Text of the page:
Coleman studied at the Moody Bible Institute, received his undergraduate degree from Northern Illinois University (magna cum laude) and did graduate study at NIU, the University of Southern California and Simon Greenleaf School of Law.

As a U. S. Army infantry officer, Coleman was given the following awards and decorations for combat service in Vietnam:  the Bronze Star for valor, the Bronze Star for meritorious service, three Army Commendation medals for valor, the Air Medal for combat assaults by helicopter and the Combat Infantryman’s Badge.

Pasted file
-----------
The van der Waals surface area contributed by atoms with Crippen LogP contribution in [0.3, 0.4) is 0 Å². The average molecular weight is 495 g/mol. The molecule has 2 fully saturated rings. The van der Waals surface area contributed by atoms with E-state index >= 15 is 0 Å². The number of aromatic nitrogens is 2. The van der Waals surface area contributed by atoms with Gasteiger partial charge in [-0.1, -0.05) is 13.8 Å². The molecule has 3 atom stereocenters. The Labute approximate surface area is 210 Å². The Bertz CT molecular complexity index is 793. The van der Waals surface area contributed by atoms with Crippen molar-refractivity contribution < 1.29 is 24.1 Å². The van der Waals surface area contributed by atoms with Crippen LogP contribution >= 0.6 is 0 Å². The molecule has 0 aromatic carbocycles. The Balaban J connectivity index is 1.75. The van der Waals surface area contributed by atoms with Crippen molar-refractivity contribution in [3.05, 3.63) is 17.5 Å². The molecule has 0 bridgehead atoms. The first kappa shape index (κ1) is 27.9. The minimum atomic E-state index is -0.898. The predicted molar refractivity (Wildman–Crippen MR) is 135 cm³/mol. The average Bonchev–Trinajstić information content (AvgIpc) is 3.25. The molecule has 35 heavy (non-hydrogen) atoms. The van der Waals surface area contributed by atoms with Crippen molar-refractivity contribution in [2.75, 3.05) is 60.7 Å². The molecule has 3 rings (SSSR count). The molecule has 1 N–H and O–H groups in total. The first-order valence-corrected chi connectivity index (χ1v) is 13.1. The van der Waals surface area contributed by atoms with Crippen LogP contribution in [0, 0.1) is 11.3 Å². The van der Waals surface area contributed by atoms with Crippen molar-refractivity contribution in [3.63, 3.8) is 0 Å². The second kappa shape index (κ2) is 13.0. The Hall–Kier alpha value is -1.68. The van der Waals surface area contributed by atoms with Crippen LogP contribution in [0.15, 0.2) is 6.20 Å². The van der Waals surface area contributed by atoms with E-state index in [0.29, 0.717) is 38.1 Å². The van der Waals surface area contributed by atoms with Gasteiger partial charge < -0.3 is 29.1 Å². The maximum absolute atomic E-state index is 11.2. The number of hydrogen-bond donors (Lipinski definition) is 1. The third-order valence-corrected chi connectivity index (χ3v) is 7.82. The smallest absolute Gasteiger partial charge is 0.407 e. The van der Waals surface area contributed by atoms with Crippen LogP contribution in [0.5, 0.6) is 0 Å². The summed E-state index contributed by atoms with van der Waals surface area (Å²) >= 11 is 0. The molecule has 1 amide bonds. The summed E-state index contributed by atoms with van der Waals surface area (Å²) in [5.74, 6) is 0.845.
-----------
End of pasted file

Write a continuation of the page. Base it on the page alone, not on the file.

Coleman and his wife of 47 years, Carel Gage Luck, a fine artist, live in the mountains of central California. They have three adult children and four grandchildren.

Visit his website: www.colemanluck.com.

All of Coleman’s personal papers relating to his Hollywood career are available for examination in the Special Collections section of the Wheaton College Library, Wheaton, Illinois under the title, The Coleman Luck Collection.

Giveaway Details

Wow! First of all let me extend sincere thanks to Mr. Luck and the tremendous amount of time he obviously took to participate in this interview! When Aubrey told me she had four pages of material I thought “Silly girl, you asked too many questions. We’ll do a Part I and a Part II.” Then she sent me the interview and I immediately changed my stance to…whoa! That was thorough!